Reverse Engineer Your Competitors’ Content Strategy The great thing about social media is that it’s fairly easy to find your competitors’ content. It’s actually a breeze. Take the case of Twitter. In Chapter 3, you have a massive list of all your competitors. Type in their brand names into Twitter. I will bet you that at least a few of them would show up. They would have their own social media accounts. When you go to their accounts, there’s a good chance that they are sharing their content.
Check out their content. Track down as many competitors as you can on social media and check out the kind of content that they are sharing. Also, if your competitors are mostly blogs, check out their posts. Often times, there are social engagement signals right on the content itself. They have indicators for how many retweets they have, how many Google +1s, and how many Facebook likes.
Keep track of these social media signals. Understand what they need.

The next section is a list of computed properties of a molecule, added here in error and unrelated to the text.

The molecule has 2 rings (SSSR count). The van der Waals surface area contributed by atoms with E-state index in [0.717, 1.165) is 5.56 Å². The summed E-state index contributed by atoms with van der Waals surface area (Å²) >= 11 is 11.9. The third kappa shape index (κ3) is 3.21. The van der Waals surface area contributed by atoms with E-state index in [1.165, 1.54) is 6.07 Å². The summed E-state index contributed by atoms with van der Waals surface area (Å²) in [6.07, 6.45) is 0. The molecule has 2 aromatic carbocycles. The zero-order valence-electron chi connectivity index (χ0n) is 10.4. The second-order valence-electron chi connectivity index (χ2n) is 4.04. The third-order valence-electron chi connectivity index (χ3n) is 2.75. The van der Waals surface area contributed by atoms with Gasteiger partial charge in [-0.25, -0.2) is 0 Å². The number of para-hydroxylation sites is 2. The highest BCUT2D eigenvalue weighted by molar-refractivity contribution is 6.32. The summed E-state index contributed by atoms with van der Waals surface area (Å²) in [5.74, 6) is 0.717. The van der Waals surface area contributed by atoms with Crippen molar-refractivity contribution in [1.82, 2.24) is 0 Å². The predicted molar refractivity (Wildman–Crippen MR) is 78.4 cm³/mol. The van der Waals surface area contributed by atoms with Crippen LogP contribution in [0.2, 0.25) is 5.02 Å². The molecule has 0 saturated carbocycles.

Study Your Competitors’ Content Patterns Thoroughly
Now that you have fairly familiarized yourself with your competitors’ content, the next step is to drill down. Go to all your competitors’ website again and look for content they have posted on their site and look for social media signals. Alternatively, find their social media accounts and look for their content that way. What are you looking for? When processing as much of your competitors’ materials, try to find a short list of the most common topics they keep talking about. Again, the essence of reverse engineering is to let your competitors do your homework for you. There’s a reason why your competitors tend to talk about a fairly narrow range of topics.